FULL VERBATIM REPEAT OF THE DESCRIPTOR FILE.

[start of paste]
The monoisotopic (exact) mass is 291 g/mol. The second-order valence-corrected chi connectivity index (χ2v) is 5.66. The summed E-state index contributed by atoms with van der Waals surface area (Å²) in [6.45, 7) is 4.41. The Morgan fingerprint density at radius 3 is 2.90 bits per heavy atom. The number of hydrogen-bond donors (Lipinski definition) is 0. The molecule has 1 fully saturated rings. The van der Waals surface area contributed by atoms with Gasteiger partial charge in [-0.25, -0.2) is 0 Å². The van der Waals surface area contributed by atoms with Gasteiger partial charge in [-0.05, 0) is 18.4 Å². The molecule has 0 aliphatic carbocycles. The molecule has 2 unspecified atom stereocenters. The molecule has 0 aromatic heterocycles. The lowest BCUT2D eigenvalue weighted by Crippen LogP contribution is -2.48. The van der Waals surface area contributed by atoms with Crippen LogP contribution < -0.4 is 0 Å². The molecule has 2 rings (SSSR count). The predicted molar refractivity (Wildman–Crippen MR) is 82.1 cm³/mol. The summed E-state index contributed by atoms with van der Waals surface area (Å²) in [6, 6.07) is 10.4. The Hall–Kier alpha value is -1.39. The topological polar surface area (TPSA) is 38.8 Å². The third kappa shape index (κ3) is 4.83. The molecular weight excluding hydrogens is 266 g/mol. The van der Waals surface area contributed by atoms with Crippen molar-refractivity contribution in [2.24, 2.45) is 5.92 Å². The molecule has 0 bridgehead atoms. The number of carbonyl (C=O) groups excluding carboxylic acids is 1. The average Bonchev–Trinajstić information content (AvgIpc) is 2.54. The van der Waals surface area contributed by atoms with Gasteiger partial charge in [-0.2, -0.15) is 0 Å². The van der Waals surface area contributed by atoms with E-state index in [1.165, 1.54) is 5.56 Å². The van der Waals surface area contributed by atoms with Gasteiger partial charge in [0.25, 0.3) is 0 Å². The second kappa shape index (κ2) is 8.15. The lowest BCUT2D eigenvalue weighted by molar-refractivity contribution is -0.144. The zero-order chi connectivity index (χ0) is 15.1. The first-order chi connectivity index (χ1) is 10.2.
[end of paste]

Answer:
The monoisotopic (exact) mass is 291 g/mol. The second-order valence-corrected chi connectivity index (χ2v) is 5.66. The summed E-state index contributed by atoms with van der Waals surface area (Å²) in [6.45, 7) is 4.41. The Morgan fingerprint density at radius 3 is 2.90 bits per heavy atom. The number of hydrogen-bond donors (Lipinski definition) is 0. The molecule has 1 fully saturated rings. The van der Waals surface area contributed by atoms with Gasteiger partial charge in [-0.25, -0.2) is 0 Å². The van der Waals surface area contributed by atoms with Gasteiger partial charge in [-0.05, 0) is 18.4 Å². The molecule has 0 aliphatic carbocycles. The molecule has 2 unspecified atom stereocenters. The molecule has 0 aromatic heterocycles. The lowest BCUT2D eigenvalue weighted by Crippen LogP contribution is -2.48. The van der Waals surface area contributed by atoms with Crippen LogP contribution < -0.4 is 0 Å². The molecule has 2 rings (SSSR count). The predicted molar refractivity (Wildman–Crippen MR) is 82.1 cm³/mol. The summed E-state index contributed by atoms with van der Waals surface area (Å²) in [6, 6.07) is 10.4. The Hall–Kier alpha value is -1.39. The topological polar surface area (TPSA) is 38.8 Å². The third kappa shape index (κ3) is 4.83. The molecular weight excluding hydrogens is 266 g/mol. The van der Waals surface area contributed by atoms with Crippen molar-refractivity contribution in [2.24, 2.45) is 5.92 Å². The molecule has 0 bridgehead atoms. The number of carbonyl (C=O) groups excluding carboxylic acids is 1. The average Bonchev–Trinajstić information content (AvgIpc) is 2.54. The van der Waals surface area contributed by atoms with Gasteiger partial charge in [-0.2, -0.15) is 0 Å². The van der Waals surface area contributed by atoms with E-state index in [1.165, 1.54) is 5.56 Å². The van der Waals surface area contributed by atoms with Gasteiger partial charge in [0.25, 0.3) is 0 Å². The second kappa shape index (κ2) is 8.15. The lowest BCUT2D eigenvalue weighted by molar-refractivity contribution is -0.144. The zero-order chi connectivity index (χ0) is 15.1. The first-order chi connectivity index (χ1) is 10.2.